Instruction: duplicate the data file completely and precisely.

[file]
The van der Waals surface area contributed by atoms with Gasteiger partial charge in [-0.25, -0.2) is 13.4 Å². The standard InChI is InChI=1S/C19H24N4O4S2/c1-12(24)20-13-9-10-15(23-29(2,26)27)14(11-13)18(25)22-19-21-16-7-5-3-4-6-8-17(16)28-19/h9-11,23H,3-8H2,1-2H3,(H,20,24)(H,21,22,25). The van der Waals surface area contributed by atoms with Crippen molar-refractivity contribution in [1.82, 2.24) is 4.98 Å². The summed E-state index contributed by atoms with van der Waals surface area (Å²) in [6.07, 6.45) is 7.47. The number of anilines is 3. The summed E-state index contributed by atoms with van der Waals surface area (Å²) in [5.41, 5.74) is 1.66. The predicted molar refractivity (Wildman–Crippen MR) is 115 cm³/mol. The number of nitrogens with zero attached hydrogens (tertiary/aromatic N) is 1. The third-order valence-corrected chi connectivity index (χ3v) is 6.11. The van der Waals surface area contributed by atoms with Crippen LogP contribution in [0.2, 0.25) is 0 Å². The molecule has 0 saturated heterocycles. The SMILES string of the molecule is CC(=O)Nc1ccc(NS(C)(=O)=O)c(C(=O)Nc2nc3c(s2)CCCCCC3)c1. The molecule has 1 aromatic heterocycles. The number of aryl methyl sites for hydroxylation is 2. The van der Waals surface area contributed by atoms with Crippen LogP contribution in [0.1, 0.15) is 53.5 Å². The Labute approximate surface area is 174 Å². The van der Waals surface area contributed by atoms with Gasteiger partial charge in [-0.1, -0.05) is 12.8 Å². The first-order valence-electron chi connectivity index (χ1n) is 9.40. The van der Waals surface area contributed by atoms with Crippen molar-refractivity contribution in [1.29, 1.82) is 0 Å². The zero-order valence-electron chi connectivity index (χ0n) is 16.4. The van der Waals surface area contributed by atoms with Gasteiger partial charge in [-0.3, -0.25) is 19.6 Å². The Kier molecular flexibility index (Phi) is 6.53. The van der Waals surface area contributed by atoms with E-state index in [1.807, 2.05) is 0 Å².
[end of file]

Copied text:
The van der Waals surface area contributed by atoms with Gasteiger partial charge in [-0.25, -0.2) is 13.4 Å². The standard InChI is InChI=1S/C19H24N4O4S2/c1-12(24)20-13-9-10-15(23-29(2,26)27)14(11-13)18(25)22-19-21-16-7-5-3-4-6-8-17(16)28-19/h9-11,23H,3-8H2,1-2H3,(H,20,24)(H,21,22,25). The van der Waals surface area contributed by atoms with Crippen molar-refractivity contribution in [1.82, 2.24) is 4.98 Å². The summed E-state index contributed by atoms with van der Waals surface area (Å²) in [6.07, 6.45) is 7.47. The number of anilines is 3. The summed E-state index contributed by atoms with van der Waals surface area (Å²) in [5.41, 5.74) is 1.66. The predicted molar refractivity (Wildman–Crippen MR) is 115 cm³/mol. The number of nitrogens with zero attached hydrogens (tertiary/aromatic N) is 1. The third-order valence-corrected chi connectivity index (χ3v) is 6.11. The van der Waals surface area contributed by atoms with Crippen LogP contribution in [0.2, 0.25) is 0 Å². The molecule has 0 saturated heterocycles. The SMILES string of the molecule is CC(=O)Nc1ccc(NS(C)(=O)=O)c(C(=O)Nc2nc3c(s2)CCCCCC3)c1. The molecule has 1 aromatic heterocycles. The number of aryl methyl sites for hydroxylation is 2. The van der Waals surface area contributed by atoms with Crippen LogP contribution in [0.1, 0.15) is 53.5 Å². The Labute approximate surface area is 174 Å². The van der Waals surface area contributed by atoms with Gasteiger partial charge in [-0.1, -0.05) is 12.8 Å². The first-order valence-electron chi connectivity index (χ1n) is 9.40. The van der Waals surface area contributed by atoms with Crippen molar-refractivity contribution in [1.29, 1.82) is 0 Å². The zero-order valence-electron chi connectivity index (χ0n) is 16.4. The van der Waals surface area contributed by atoms with Gasteiger partial charge in [-0.3, -0.25) is 19.6 Å². The Kier molecular flexibility index (Phi) is 6.53. The van der Waals surface area contributed by atoms with E-state index in [1.807, 2.05) is 0 Å².